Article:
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Summary: John the Baptist helps us get ready for Advent. He points us to baptism, repentance, and the Mighty One, Jesus Christ. This sermon looks at the text and then shifts into an application with two illustrations.

To borrow the words of Meredith Wilson: “It is beginning to look a lot like Christmas, everywhere you go.” Thanksgiving is done and the leftovers are consumed. Black Friday is over. Cyber Monday and Cyber week are finished. This week, we had our first real taste of winter and Minnesota weather with the snow, ice, and frigid temperatures. As you go about your life, you see that it is beginning to look a lot like Christmas. Christmas decorations are going up. The trees are being assembled. The lights are being hung. Children make their wish lists and send their letters to Santa. Cookies are being cooked, and the stores are becoming crowded with shoppers trying to find that perfect gift for all of those on his or her list. How are your Christmas preparations going? Is your tree up? Is the house decorated? Is it clean? Does anyone have all their Christmas shopping done? Is anyone completely ready for Christmas? I thought so. Christmas can be such a busy time of year with all the preparations that we have to do. It can sometimes feel like a relief when the holiday is over, and all the busyness and preparations done! The busyness of Christmas is something that we can all relate to.

God can as well. He knows what it is like to prepare for Christmas and for Christ’s coming. He had to prepare the world for His Son’s arrival. In our Old Testament text, we see some of those preparations. In Isaiah’s day, some 700 years before Christ, God was already planning their return from Babylon through the Babylonian king Cyrus. He was already orchestrating the events to get him into power, and to set into motion the events that would get His people back home. Later on, God would work through Alexander the Great who spread the Greek culture and language through his conquests. God had the Romans come to power, and they were the ones who practiced crucifixion and put people like Herod and Pontus Pilate in power. God worked through Caesar Augustus’ census that got Mary and Joseph to Bethlehem while Quirinius was governor of Syria. God was preparing for His Son’s arrival.

This was not all that He did, and Mark makes that clear. He writes: As it is written in Isaiah the prophet, ‘Behold, I send my messenger before your face, who will prepare your way, the voice of one crying in the wilderness: ‘“Prepare the way of the Lord, make His paths straight,’” John appeared…. God sent John the Baptist to prepare His people and to prepare the way for His Son. John the Baptist was that promised messenger of old and the new Elijah that was to come before the Messiah. He even dressed like him too with the camel’s hair and leather belt. John was to prepare the way for Jesus. He was to remove the obstacles and things that would hinder and affect His coming. So, how did he do that? Let’s look at the text.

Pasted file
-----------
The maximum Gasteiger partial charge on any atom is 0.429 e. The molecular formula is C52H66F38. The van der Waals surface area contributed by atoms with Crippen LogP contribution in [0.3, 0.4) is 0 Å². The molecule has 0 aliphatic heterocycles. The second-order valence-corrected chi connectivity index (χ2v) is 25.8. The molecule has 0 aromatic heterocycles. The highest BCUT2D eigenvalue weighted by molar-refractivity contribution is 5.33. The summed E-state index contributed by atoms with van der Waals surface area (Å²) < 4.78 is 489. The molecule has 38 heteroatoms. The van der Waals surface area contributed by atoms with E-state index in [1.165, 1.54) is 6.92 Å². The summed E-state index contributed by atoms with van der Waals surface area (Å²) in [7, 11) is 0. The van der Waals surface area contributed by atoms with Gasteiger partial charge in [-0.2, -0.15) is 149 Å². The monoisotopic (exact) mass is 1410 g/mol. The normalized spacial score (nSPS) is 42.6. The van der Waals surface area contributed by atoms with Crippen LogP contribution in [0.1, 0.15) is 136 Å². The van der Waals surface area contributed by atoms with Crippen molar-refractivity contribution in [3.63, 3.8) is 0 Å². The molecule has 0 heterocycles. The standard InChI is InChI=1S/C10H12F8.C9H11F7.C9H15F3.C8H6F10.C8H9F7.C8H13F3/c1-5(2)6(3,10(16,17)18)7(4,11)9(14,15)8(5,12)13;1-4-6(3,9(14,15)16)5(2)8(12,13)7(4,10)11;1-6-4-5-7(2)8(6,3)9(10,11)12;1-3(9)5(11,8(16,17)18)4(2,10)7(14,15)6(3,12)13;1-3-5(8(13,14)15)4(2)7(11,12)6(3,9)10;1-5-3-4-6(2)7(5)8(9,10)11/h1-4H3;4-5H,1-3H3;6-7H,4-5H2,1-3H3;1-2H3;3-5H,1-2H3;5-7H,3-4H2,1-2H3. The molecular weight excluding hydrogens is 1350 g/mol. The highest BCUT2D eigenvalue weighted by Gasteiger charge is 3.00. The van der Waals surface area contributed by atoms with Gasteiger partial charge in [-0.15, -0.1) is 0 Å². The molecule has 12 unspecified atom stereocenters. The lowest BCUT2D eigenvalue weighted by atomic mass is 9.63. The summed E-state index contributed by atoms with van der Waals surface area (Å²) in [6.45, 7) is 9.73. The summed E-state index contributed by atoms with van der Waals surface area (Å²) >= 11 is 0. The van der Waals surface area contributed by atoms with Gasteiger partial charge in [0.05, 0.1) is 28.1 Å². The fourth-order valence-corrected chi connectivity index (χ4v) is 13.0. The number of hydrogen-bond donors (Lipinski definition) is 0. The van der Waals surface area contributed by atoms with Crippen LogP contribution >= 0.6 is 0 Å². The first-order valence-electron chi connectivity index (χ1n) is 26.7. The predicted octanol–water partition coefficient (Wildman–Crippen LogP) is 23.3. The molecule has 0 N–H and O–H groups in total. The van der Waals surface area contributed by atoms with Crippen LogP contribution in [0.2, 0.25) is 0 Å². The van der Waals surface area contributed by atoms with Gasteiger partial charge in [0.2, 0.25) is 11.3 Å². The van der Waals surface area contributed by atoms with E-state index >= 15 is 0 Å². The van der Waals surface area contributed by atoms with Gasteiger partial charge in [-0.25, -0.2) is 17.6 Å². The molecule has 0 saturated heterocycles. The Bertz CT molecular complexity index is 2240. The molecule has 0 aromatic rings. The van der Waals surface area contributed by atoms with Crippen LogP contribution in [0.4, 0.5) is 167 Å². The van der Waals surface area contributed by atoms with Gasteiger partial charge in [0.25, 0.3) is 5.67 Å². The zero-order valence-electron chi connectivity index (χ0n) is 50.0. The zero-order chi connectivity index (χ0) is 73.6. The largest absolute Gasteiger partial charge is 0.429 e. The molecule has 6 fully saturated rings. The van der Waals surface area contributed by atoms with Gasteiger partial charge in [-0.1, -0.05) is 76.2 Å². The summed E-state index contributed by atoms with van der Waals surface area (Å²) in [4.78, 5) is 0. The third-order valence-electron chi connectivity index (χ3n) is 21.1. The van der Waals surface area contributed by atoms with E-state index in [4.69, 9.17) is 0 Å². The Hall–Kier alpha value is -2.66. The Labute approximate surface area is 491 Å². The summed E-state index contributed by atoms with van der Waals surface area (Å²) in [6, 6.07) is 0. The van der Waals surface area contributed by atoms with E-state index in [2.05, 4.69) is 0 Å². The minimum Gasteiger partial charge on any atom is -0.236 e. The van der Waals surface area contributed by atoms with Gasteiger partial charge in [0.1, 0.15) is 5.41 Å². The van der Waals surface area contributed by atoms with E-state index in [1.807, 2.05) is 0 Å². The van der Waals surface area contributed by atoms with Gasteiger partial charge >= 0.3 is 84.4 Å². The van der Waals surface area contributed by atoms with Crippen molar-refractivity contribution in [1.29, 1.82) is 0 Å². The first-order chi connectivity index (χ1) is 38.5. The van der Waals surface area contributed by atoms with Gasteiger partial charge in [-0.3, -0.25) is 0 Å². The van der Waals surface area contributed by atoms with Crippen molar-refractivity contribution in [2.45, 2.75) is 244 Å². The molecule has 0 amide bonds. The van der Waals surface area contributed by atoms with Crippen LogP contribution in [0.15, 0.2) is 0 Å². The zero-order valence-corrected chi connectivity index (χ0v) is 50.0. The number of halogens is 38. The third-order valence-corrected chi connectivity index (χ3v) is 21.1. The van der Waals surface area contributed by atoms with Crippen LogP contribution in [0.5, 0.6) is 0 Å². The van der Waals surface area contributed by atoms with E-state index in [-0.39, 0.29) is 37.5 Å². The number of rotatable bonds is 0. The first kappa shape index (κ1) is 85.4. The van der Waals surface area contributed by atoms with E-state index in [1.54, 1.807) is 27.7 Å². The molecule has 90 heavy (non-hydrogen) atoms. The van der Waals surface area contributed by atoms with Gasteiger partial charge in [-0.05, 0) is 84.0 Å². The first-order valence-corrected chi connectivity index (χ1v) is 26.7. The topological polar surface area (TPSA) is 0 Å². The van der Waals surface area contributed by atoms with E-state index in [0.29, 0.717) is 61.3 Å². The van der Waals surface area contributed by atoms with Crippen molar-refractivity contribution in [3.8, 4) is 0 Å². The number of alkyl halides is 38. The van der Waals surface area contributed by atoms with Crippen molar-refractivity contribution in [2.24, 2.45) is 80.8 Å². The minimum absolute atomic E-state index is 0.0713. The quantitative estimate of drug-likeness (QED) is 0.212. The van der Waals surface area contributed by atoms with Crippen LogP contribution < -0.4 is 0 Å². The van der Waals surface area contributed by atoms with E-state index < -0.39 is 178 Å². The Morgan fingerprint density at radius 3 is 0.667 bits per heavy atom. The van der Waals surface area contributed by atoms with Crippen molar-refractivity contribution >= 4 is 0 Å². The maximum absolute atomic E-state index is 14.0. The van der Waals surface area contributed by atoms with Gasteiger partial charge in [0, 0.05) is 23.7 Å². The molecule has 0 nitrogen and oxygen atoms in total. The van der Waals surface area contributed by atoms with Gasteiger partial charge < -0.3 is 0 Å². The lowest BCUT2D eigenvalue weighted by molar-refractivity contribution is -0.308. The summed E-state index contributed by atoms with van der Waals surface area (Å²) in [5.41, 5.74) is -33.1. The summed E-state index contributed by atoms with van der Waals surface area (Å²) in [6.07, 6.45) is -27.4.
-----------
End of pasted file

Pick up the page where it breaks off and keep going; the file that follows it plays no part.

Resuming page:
As Lutherans, we should love this. He did it by baptizing and preaching! Mark writes: “John appeared, baptizing in the wilderness and proclaiming a baptism of repentance for the forgiveness of sins. And all the country of Judea and all Jerusalem were going out to him and were being baptized by him in the river Jordan, confessing their sins.” People came from everywhere to be baptized by John and to hear him. Those who came from Jerusalem walked about 20 miles downhill and would then have to walk 20 miles up hill on their way back! Talk about commitment! The people would come to John, confess their sins, and be baptized, which showed they were forgiven.

John wanted the people to be ready for the coming ministry of their Creator and Savior. He wanted them to remove and confess the obstacles and crookedness of their sin, for repentance recognizes one’s crooked paths and turns to a new, straight direction. The prophet wanted their hearts and lives prepared for the Coming One Who would save them. He wanted them to see their need for grace and forgiveness and point them to the One Who gives it. His baptism helped with that.

But John didn’t just baptize, He preached too, and Mark gives us a glimpse of the content. John preached, saying, “After me comes He Who is mightier than I, the strap of whose sandals I am not worthy to stoop down and untie. I have baptized you with water, but he will baptize you with the Holy Spirit.” John pointed ahead to the Greater One, the Savior, Jesus Christ. In fact, John says that He is so great, that John is not even worthy do the task of a servant for Him, like untying His sandals. That is like saying he is not worthy to carry the cleats of an upcoming player. It shocks you. It gets your attention. It focuses you on the One Who comes that will be greater, better, and more grand. John the Baptist pointed them to Jesus. God prepared His people for the coming of Jesus through John the Baptist’s baptizing and preaching.

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